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New York v. Miln
A state law required that all ships that docked in New York had to make sure they had a list of all the passengers that rode with them and also had to provide other personal information to New York. Miln decided not to comply with this law and the case was brought to the Supreme court.
The state of New York won this case. SCOTUS decided to uphold this law because a state has "the right to take all necessary steps to protect the health, safety, and welfare of its citizens." This law was later reversed in 1941.
Significance: It said that states had the ability to regulate commerce
McCulloch v. Maryland
When Congress chartered the Second Bank of the United States in 1818 Maryland imposed taxes on the Second Bank. Baltimore refused to pay the tax, so the case went up to the Supreme Court.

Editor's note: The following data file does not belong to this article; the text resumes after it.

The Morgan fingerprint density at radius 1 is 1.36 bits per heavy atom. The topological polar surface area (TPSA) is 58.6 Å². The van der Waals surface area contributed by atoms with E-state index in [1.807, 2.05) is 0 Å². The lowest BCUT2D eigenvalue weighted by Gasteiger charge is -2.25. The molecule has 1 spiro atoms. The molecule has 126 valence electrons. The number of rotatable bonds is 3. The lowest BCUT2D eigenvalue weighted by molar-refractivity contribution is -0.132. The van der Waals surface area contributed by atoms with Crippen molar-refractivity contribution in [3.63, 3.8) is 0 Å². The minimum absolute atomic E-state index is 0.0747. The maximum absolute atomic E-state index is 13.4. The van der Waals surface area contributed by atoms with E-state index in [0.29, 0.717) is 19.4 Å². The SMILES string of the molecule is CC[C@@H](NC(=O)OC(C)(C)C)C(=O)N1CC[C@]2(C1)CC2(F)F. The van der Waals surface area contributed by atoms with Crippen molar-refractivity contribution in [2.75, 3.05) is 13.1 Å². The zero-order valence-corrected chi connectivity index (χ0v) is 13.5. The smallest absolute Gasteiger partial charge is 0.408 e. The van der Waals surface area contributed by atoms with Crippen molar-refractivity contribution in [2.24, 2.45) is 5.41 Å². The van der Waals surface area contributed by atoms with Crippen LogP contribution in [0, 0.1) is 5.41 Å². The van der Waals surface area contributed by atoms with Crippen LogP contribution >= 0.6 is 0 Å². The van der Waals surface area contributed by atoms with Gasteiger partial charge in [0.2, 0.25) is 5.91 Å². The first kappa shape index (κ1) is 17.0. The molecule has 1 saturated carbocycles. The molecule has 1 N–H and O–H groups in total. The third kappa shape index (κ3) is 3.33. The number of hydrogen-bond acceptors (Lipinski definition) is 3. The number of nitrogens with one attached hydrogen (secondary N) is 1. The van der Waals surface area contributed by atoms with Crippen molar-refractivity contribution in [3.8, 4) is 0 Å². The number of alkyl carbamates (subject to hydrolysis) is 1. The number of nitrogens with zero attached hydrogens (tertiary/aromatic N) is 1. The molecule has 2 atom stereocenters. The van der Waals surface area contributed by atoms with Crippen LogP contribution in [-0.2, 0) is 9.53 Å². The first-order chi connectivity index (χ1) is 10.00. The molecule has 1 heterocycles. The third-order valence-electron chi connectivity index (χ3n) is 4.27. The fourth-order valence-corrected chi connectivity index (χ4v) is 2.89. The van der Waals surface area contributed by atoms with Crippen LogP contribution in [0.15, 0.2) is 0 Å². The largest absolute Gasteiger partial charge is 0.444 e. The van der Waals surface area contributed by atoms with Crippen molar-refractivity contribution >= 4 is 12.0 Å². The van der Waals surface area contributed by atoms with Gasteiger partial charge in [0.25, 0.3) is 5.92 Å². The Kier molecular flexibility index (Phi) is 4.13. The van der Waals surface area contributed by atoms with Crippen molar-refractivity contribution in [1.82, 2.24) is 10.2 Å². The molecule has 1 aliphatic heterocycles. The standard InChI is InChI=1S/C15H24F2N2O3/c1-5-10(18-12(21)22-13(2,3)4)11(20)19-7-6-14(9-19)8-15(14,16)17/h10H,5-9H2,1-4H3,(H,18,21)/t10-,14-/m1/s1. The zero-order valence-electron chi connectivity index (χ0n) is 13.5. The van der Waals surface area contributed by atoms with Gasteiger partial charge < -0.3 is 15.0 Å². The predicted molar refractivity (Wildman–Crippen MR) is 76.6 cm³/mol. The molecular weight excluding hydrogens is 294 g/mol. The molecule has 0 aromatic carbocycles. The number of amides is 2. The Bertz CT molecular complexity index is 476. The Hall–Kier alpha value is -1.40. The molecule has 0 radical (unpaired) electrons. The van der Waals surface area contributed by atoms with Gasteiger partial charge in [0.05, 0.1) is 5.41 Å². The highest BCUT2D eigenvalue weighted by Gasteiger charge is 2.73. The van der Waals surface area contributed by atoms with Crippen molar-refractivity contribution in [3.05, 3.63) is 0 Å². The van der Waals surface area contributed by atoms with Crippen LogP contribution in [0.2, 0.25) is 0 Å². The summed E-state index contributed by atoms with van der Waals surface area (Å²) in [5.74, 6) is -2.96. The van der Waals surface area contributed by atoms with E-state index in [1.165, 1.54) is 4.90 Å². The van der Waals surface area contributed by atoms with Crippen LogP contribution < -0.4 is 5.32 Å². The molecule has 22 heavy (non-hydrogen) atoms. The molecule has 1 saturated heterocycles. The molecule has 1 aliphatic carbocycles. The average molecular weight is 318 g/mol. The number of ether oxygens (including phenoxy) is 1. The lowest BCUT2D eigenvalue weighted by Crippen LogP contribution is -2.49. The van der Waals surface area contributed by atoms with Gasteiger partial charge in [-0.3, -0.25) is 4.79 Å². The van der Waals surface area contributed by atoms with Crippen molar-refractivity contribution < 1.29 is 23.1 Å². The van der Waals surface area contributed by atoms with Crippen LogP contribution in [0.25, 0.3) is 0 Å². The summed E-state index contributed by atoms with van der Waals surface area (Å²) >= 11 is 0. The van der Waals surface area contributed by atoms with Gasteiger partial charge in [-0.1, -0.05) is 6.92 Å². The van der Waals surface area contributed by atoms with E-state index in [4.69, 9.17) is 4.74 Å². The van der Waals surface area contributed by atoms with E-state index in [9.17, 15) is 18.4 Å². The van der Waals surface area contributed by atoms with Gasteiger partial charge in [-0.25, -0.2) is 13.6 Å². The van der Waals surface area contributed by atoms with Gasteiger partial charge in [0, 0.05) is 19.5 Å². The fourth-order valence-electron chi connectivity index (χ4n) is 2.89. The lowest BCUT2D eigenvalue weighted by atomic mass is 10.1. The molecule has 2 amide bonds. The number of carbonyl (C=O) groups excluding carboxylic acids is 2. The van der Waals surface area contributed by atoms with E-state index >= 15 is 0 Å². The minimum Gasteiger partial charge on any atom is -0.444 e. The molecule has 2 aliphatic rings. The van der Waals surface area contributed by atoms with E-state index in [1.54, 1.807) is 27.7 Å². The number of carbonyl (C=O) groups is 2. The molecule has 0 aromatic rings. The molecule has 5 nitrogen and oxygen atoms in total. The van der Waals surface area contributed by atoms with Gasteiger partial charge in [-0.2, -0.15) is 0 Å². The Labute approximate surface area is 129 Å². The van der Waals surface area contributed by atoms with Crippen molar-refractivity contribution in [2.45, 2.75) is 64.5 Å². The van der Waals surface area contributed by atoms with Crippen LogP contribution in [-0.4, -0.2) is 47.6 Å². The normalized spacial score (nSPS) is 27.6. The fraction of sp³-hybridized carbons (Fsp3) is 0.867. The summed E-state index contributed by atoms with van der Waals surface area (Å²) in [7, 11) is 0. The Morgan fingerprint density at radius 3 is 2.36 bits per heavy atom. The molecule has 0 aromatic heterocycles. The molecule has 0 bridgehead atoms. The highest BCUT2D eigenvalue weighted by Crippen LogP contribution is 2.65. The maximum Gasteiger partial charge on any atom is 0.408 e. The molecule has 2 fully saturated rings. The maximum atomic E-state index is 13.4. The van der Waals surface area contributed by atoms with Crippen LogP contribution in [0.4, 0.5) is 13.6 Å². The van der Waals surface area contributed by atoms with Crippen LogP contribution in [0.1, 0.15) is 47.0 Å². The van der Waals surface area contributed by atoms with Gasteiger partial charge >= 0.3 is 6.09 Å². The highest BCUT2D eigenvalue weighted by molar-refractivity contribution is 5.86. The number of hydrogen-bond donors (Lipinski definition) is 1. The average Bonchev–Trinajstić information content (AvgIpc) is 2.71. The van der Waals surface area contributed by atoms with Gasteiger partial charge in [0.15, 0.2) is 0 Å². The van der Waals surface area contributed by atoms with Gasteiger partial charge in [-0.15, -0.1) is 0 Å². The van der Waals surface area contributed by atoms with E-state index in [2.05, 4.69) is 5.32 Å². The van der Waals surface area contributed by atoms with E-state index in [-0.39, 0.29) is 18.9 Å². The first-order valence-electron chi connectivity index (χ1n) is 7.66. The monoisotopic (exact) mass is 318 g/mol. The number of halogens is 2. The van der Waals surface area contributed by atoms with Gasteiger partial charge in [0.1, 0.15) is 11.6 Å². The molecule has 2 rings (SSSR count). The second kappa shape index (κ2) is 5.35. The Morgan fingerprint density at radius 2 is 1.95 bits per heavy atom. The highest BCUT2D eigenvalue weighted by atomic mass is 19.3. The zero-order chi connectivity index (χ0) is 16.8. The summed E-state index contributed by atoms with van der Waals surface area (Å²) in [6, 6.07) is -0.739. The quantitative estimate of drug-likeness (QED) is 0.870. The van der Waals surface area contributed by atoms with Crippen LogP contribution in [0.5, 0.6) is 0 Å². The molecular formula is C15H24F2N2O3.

McCulloch won the case.The Supreme Court decided that Congress had the authority to create the bank but Maryland had no right to tax instruments of the national government
Significance: Federal laws have supreme authority over state laws
Printz v. United States
The Brady Handgun Violence Prevention Act required that background checks had to be done on prospective handgun purchasers. Two sheriffs challenged the policy and in both cases district court found the background check portion of the law was unconstitutional but the rest of the law was okay. They appealed this decision
The Supreme Court sided with Printz, since state legislatures are not subject to federal direction.
Significance: The Supreme Court regulation of the federal government to protect the states sovereignty.
Alden v. Maine
A group of probation officers sued the state of Maine for not paying them overtime. The court dismissed the case because they said that "states are immune from private suits in federal courts" so they said the state again but in state court this time. The state court said the same thing.
In a 5-4 decision the state sided with Maine stating that "Congress can not use its Article I powers to abrogate the state's sovereign immunity."
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